Innovation at the Bottom

Came across an article on a BusinessWeek blog talking about the One Laptop Per Child project announcing their plan to offer a line of accessories.

The article talks about a $10 DVD Player and a $100 Projector, and how they might be a boon to entrepreneurs in developing countries when paired with the low cost XO laptop.

Innovation at the bottom may lift some enterprising individuals up to a higher standard living in developing countries, but things like a $100 projector could be a boon for entrepreneurs in this country too. Many enterprising entrepreneurs trying to bootstrap their companies here in the United States might find them an attractive alternative to the $800 price for an average projector here. A $100 projector might allow a dislocated U.S. worker trying to pitch their way out of a dead-end low-wage job to now go into important pitches looking just as professional as the big guys.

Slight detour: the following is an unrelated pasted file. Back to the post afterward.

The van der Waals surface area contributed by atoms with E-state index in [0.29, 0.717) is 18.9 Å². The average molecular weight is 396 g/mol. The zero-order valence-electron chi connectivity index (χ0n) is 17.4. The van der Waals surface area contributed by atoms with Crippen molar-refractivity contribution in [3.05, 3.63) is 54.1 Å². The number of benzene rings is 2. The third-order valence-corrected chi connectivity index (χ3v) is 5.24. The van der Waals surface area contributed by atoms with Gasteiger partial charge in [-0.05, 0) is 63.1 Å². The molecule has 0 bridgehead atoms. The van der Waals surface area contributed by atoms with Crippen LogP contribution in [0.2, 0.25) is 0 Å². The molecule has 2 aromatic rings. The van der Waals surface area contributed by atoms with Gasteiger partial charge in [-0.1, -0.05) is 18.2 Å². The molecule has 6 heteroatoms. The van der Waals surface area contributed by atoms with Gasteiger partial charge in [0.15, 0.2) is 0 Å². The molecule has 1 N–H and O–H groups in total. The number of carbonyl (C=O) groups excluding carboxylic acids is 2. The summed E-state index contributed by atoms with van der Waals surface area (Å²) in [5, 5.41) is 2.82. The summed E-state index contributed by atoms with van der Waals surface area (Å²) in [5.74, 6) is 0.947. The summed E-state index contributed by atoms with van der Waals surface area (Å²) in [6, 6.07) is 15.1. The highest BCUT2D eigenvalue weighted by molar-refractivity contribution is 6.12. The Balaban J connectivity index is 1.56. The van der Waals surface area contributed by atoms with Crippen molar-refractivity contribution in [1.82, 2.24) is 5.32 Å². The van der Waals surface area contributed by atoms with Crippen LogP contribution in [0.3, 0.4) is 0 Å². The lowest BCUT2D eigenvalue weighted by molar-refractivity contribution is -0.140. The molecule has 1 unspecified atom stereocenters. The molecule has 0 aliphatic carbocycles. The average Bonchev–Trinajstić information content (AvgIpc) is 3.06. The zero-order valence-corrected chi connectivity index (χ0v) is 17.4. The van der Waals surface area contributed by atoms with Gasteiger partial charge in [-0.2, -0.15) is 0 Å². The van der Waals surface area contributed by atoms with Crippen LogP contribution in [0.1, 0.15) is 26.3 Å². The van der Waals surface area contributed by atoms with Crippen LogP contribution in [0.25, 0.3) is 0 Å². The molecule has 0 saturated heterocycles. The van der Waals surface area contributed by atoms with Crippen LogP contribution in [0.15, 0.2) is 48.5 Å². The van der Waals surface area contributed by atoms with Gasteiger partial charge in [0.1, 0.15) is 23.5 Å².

These tools will undoubtedly have a big impact in developing countries, but what might the impact of these low price tools be in the developed world?

Might innovation at the top be a side effect to the goal of providing one laptop per child?

About Braden Kelley

Braden Kelley is a popular innovation speaker and workshop leader, helps companies build innovation cultures and infrastructures, and plan organizational changes that are more human and less overwhelming. He is the author of Charting Change from Palgrave Macmillan and Stoking Your Innovation Bonfire from John Wiley & Sons. Braden has been advising companies since 1996, while living and working in England, Germany, and the United States. Braden earned his MBA from top-rated London Business School. Follow him on Twitter and Linkedin.
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